The reality of our world is this: Crisis, change, and all things disruptive will never stop coming toward us, today or in the future. Whether you’re a business leader driving the success of your organization or an individual driving your aspirations and career growth, we all care about the same things — surviving change, overcoming challenges, and reaching new heights of success.
How we view each episode of adversity and how we react are equally important if we want to survive change and succeed in our goals. There is always a lesson to learn from everything. The question is: Are you willing to open your eyes and mind to new ways of learning and working?
This is why mindset matters. You hear it everywhere and at a certain point, you may feel it’s just part of the noise of management and business jargon. But there’s no denying that mindset is what has got us to where we are today, for better or worse. This is why it’s crucial to shift to the “right” mindset.
Like any essential foundation, your mindset needs to be strong and sturdy to withstand the weathering change.
Carol Dweck, a psychologist, and professor at Stanford University says that we all operate with two mindsets — fixed and growth. The fixed side tells us that our intelligence and capabilities are fixed. It tells us that we need natural talent to succeed. The growth mindset, on the other hand, tells us that intelligence and talent can be developed, that’s if we learn, practice, and make mistakes.
As explained by the American author and business consultant, Dr. C Terry Warner, it is about seeing beyond yourself. Dr. Warner also states we have two mindsets, which he identifies as inward and outward. Inward focuses on our own goals, with other people viewed either as obstacles or vehicles for achieving them.
Meanwhile, the outward mindset sees people as people, with motivations and goals equally important as our own. If we want to see true success, we must work together to achieve a collective goal.
It tells us that we can learn and adapt to change, but we must do so with speed if we want to survive and succeed in the changing world.
There are many other great mindsets we can develop that are not on this list, but it doesn’t mean we can’t learn to develop them.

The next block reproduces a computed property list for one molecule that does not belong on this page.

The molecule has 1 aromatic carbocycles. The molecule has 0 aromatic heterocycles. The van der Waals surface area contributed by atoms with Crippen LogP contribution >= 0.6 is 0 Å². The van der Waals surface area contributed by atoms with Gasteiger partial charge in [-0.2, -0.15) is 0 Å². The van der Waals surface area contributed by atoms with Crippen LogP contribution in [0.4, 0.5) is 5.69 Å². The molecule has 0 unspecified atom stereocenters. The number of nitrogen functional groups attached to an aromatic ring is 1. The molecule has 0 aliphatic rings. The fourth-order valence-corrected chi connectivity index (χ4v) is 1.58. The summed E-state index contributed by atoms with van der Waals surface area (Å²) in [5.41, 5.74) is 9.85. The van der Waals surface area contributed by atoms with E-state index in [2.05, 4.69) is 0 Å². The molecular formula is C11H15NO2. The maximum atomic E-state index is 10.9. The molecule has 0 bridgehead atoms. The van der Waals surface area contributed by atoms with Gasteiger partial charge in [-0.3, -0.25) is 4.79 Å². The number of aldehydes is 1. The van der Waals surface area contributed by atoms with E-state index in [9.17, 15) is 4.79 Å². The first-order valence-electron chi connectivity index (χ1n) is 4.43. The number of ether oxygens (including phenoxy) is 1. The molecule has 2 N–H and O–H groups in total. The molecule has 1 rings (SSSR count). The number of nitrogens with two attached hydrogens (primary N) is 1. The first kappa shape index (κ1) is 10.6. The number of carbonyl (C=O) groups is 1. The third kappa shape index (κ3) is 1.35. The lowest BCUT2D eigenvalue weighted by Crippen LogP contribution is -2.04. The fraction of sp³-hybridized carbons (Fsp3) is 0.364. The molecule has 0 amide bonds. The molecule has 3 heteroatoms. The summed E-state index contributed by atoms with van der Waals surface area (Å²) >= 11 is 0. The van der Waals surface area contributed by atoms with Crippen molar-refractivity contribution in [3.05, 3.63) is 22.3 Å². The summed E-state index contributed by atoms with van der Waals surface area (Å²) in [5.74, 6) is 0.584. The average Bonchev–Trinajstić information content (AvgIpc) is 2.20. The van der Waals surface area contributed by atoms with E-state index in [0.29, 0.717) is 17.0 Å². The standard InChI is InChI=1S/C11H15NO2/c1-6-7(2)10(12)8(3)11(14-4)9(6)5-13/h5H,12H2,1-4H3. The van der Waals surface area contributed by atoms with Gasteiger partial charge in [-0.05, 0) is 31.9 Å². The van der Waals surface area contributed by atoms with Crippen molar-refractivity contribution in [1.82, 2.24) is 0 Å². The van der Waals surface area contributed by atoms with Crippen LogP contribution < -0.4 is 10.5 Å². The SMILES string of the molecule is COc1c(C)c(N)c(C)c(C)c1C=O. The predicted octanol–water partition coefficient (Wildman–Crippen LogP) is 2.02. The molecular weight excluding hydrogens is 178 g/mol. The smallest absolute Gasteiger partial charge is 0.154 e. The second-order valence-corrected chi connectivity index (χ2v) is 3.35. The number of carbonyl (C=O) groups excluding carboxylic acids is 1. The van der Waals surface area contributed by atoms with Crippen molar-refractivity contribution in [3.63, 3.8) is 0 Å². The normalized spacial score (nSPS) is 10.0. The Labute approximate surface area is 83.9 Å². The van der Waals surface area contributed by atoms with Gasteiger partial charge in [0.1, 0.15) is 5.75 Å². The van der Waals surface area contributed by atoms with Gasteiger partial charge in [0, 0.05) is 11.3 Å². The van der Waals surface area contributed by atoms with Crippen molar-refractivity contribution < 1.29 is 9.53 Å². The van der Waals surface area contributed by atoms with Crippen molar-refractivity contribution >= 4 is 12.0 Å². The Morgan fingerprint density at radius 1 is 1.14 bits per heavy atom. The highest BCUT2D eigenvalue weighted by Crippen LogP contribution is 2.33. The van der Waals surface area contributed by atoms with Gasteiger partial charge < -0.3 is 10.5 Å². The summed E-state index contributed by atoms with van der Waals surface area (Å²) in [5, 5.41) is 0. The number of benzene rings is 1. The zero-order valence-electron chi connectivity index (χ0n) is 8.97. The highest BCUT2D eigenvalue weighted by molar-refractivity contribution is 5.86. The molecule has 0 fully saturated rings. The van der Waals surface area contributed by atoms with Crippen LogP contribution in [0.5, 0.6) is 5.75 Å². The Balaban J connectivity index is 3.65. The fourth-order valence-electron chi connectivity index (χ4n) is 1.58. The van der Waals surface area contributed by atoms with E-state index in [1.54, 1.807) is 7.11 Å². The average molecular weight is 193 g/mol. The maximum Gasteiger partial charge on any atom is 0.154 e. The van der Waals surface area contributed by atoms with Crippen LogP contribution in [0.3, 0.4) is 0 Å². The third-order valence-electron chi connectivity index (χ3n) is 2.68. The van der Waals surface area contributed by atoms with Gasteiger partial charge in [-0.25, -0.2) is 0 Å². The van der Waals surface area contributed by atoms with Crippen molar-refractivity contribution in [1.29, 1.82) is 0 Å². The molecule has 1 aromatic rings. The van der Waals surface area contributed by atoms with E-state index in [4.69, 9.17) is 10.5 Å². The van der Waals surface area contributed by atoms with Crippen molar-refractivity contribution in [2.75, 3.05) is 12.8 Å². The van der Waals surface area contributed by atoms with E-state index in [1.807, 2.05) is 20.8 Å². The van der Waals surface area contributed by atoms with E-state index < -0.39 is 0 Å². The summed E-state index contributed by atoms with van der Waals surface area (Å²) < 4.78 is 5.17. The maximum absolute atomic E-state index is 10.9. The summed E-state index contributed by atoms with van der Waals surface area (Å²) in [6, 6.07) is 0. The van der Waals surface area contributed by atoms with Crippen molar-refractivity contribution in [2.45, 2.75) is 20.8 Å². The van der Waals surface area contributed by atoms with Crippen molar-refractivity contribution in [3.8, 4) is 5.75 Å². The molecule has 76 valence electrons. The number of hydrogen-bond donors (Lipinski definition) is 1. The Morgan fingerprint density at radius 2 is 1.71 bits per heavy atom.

Understanding your state of mind is the first step to understanding yourself and the mindset you function in. In different scenarios and settings, your mindset can shift, and understanding this will give you an insight into your emotions and how you react to certain situations.
Being aware that you can also be your worst critic is also important. The voice in your head that tells you that you cannot achieve your goals comes from fear and insecurity. If you can catch yourself before allowing these thoughts to overtake you, you’ll soon realize that your chances of achieving your goals begin with trying.
The practice is possibly the most important part of surviving change and achieving success. While learning new knowledge certainly helps, you can help yourself, even more, when you work on applying that knowledge and even making mistakes.
If you look at every positive and strong mindset concept, they all teach us to learn. We cannot truly understand success if we don’t first understand and learn about all the things that could go wrong; this is where mistakes and failures turn into lessons that we can apply to our growth.
Mindset is the most powerful element of growth and success. It dictates whether you’re moving quickly toward irrelevance or toward growth and success. The good news is, we can all develop the mindset for success — that’s if we are open to it.
Arinya Talerngsri is Chief Capability Officer and Managing Director at SEAC – Southeast Asia’s Lifelong Learning Center. She can be reached by email at firstname.lastname@example.org. Explore and experience our lifelong learning ecosystem today at https://www.yournextu.com